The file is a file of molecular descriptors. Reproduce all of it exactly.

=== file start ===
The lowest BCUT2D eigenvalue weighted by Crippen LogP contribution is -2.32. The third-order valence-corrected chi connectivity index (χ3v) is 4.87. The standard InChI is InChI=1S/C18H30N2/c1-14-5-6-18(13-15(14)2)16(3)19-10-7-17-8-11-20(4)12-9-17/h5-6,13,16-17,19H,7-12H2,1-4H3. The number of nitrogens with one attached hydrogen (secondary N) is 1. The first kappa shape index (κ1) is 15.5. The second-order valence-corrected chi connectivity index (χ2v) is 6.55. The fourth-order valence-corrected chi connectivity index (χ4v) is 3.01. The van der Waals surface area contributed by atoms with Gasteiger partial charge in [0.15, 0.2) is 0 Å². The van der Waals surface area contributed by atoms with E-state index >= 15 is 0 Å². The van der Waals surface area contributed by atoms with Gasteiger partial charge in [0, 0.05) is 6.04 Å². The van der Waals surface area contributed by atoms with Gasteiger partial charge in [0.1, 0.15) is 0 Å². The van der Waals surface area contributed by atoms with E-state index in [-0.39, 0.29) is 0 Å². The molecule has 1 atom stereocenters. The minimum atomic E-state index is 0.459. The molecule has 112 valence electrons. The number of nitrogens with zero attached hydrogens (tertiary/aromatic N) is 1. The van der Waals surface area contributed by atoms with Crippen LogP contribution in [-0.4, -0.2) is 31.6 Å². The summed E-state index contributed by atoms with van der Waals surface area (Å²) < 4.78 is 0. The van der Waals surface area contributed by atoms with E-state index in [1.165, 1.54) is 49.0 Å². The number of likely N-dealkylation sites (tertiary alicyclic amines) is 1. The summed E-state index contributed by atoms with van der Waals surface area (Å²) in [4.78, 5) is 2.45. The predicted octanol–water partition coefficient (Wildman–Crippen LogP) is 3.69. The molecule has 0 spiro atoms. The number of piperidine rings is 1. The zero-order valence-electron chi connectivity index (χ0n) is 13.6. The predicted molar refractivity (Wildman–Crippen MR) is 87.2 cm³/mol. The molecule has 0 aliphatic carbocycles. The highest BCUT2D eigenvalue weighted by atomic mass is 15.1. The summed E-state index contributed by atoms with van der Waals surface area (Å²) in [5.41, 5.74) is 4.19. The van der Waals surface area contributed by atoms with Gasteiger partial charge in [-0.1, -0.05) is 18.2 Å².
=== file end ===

The lowest BCUT2D eigenvalue weighted by Crippen LogP contribution is -2.32. The third-order valence-corrected chi connectivity index (χ3v) is 4.87. The standard InChI is InChI=1S/C18H30N2/c1-14-5-6-18(13-15(14)2)16(3)19-10-7-17-8-11-20(4)12-9-17/h5-6,13,16-17,19H,7-12H2,1-4H3. The number of nitrogens with one attached hydrogen (secondary N) is 1. The first kappa shape index (κ1) is 15.5. The second-order valence-corrected chi connectivity index (χ2v) is 6.55. The fourth-order valence-corrected chi connectivity index (χ4v) is 3.01. The van der Waals surface area contributed by atoms with Gasteiger partial charge in [0.15, 0.2) is 0 Å². The van der Waals surface area contributed by atoms with E-state index >= 15 is 0 Å². The van der Waals surface area contributed by atoms with Gasteiger partial charge in [0, 0.05) is 6.04 Å². The van der Waals surface area contributed by atoms with Gasteiger partial charge in [0.1, 0.15) is 0 Å². The van der Waals surface area contributed by atoms with E-state index in [-0.39, 0.29) is 0 Å². The molecule has 1 atom stereocenters. The minimum atomic E-state index is 0.459. The molecule has 112 valence electrons. The number of nitrogens with zero attached hydrogens (tertiary/aromatic N) is 1. The van der Waals surface area contributed by atoms with Crippen LogP contribution in [-0.4, -0.2) is 31.6 Å². The summed E-state index contributed by atoms with van der Waals surface area (Å²) < 4.78 is 0. The van der Waals surface area contributed by atoms with E-state index in [1.165, 1.54) is 49.0 Å². The number of likely N-dealkylation sites (tertiary alicyclic amines) is 1. The summed E-state index contributed by atoms with van der Waals surface area (Å²) in [4.78, 5) is 2.45. The predicted octanol–water partition coefficient (Wildman–Crippen LogP) is 3.69. The molecule has 0 spiro atoms. The number of piperidine rings is 1. The zero-order valence-electron chi connectivity index (χ0n) is 13.6. The predicted molar refractivity (Wildman–Crippen MR) is 87.2 cm³/mol. The molecule has 0 aliphatic carbocycles. The highest BCUT2D eigenvalue weighted by atomic mass is 15.1. The summed E-state index contributed by atoms with van der Waals surface area (Å²) in [5.41, 5.74) is 4.19. The van der Waals surface area contributed by atoms with Gasteiger partial charge in [-0.1, -0.05) is 18.2 Å².